The Stages Of Your EMS Career, As Told By "The Office"

The Stages Of Your EMS Career, As Told By "The Office"

"I should have burned this place down when I had the chance."
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Maybe you've wondered, maybe you haven't. Either way, we all go through it, and it's nice to see it in writing. Here's the 6 stages of an EMS career, as told by the hit show, "The Office."

1. The Newbie

Sorry to say it, but you're a "whacker" at this point, and Dwight is your role model. You're new, you're fresh, and you may have some good ideas. The problem, you have no experience. You don't know how it all works yet. Basically, at this point, you're just good at not killing people, not necessarily doing anything positive. Who knows, you probably have a disaster plan should your crew chief go down, and it puts all the power in your hands. Just a disaster plan, all they have to do is give you the power.

2. The Full-Timer

At this point, you've been around the block a few times, and you've seen a few things. You have a loose grasp on what it means to do emergency medicine, but you're insecure. And that's okay. What isn't okay, you're also probably a little arrogant at this point. That's why Andy is your soul mate. Everything is fine, all is good, or at least that's what you tell everyone when they see you stumble. Don't worry, I see you.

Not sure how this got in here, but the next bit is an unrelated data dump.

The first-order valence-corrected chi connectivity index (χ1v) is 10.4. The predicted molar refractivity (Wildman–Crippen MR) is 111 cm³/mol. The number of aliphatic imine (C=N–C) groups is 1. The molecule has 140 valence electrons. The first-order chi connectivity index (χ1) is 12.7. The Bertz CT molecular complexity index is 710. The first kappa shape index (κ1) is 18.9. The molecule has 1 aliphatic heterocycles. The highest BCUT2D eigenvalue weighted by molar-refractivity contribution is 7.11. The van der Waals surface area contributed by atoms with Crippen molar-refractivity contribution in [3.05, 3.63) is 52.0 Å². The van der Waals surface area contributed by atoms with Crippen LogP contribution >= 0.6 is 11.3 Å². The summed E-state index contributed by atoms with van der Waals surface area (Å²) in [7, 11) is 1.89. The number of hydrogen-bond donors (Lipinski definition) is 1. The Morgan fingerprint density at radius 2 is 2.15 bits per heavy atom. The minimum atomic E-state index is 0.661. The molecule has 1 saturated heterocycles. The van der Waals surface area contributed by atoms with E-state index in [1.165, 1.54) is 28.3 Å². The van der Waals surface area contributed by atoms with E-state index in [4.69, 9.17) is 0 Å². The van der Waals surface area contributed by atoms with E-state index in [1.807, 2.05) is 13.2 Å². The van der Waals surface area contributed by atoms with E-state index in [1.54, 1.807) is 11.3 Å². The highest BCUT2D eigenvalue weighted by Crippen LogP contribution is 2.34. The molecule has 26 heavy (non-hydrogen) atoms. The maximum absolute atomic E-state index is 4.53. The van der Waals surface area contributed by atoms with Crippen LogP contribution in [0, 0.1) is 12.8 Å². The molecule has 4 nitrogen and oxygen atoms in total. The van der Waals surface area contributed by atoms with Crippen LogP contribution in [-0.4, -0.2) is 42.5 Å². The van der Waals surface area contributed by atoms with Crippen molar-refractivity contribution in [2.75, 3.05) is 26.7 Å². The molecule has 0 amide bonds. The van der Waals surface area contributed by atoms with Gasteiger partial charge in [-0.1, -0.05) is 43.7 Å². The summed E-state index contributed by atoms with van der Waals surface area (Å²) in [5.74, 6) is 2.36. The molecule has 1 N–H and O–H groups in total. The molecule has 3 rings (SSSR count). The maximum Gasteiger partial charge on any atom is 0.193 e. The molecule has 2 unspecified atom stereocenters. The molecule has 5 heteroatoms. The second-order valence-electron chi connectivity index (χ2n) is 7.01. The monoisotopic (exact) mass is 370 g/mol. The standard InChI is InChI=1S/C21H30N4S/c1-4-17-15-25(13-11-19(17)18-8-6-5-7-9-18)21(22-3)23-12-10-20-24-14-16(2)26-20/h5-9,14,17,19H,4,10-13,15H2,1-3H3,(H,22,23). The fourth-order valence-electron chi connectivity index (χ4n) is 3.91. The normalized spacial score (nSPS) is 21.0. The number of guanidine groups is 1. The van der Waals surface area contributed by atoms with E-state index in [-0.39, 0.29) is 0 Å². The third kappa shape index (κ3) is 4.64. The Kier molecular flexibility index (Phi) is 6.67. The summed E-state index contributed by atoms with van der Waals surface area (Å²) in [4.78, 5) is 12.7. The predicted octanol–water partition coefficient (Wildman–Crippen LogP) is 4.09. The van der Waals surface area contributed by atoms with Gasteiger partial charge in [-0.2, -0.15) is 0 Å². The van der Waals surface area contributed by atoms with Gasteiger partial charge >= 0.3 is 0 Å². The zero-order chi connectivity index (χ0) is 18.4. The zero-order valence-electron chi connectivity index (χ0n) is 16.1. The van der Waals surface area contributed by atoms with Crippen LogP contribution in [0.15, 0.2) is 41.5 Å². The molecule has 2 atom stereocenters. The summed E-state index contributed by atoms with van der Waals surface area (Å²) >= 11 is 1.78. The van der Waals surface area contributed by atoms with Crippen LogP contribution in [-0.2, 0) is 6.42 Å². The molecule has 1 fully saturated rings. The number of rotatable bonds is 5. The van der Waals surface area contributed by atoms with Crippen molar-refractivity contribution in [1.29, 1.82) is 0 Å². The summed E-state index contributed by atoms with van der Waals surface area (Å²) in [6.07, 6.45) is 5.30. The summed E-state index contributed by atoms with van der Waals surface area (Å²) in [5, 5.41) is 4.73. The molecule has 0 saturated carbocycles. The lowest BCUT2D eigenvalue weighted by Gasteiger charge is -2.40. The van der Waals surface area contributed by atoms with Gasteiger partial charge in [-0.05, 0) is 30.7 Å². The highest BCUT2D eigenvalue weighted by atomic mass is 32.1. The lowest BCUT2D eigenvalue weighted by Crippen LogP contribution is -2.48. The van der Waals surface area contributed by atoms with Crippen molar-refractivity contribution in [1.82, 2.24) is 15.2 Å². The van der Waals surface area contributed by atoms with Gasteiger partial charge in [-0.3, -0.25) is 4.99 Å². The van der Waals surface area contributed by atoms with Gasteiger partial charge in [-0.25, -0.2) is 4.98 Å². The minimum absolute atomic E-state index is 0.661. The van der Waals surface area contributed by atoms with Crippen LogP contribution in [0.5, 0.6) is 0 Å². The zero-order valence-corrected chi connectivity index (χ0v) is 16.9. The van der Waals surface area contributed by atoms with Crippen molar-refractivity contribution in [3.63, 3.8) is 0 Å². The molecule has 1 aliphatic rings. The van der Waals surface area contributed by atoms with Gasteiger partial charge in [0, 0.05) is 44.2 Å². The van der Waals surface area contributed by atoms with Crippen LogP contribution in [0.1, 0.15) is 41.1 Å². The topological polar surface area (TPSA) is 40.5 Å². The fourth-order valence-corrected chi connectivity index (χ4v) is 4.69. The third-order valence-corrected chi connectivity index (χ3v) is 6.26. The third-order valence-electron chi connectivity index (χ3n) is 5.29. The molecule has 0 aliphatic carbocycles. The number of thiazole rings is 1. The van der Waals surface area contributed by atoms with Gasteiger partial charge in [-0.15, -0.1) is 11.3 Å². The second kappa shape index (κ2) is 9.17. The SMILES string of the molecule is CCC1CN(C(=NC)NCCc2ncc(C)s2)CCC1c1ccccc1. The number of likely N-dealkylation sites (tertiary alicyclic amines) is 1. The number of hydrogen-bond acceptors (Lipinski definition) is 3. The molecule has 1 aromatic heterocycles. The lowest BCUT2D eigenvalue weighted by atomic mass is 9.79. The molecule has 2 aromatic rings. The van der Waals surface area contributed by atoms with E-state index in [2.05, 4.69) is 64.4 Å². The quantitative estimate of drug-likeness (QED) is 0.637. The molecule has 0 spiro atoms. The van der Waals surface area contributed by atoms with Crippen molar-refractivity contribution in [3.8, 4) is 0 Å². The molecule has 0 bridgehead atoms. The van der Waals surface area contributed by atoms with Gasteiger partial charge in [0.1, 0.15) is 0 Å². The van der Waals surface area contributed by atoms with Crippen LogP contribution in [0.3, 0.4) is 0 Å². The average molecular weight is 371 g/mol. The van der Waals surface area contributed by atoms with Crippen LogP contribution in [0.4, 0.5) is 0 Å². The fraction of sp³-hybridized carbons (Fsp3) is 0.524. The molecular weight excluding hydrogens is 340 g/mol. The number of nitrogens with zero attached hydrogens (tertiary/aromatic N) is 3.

3. The Crew Chief

Who else can better represent the crew chief, and this stage of an EMS career? I'll wait. Michael Scott, the boss, the big man. That's what you are now. Sometimes you're outgoing, but most times you're not. Oh you have insecurities, too, but those have been forged in the fire of EMS, and you control them like a lion. You know exactly what's going on, and though some may question your sanity, you're completely in control. (Or, at least you're faking it until you make it.)

4. The Bitter Old-Timer

The only thing standing between Michael and Stanley is a whole lot of hate. Welcome to the fourth stage. As much as we hate to admit it happens, burnout for EMS is 5 years. The non-emergency calls at 3am, the dialysis transports, the long hours, the newbies, it all catches up. Now, there's two ways this goes down. Either you evolve, and suddenly all the workplace gossip, the crappy pay, and the mean patients roll off your back like water on a duck, or you get out. Some choose the former when they should have chose the latter. And if you survive...

5. The Retiree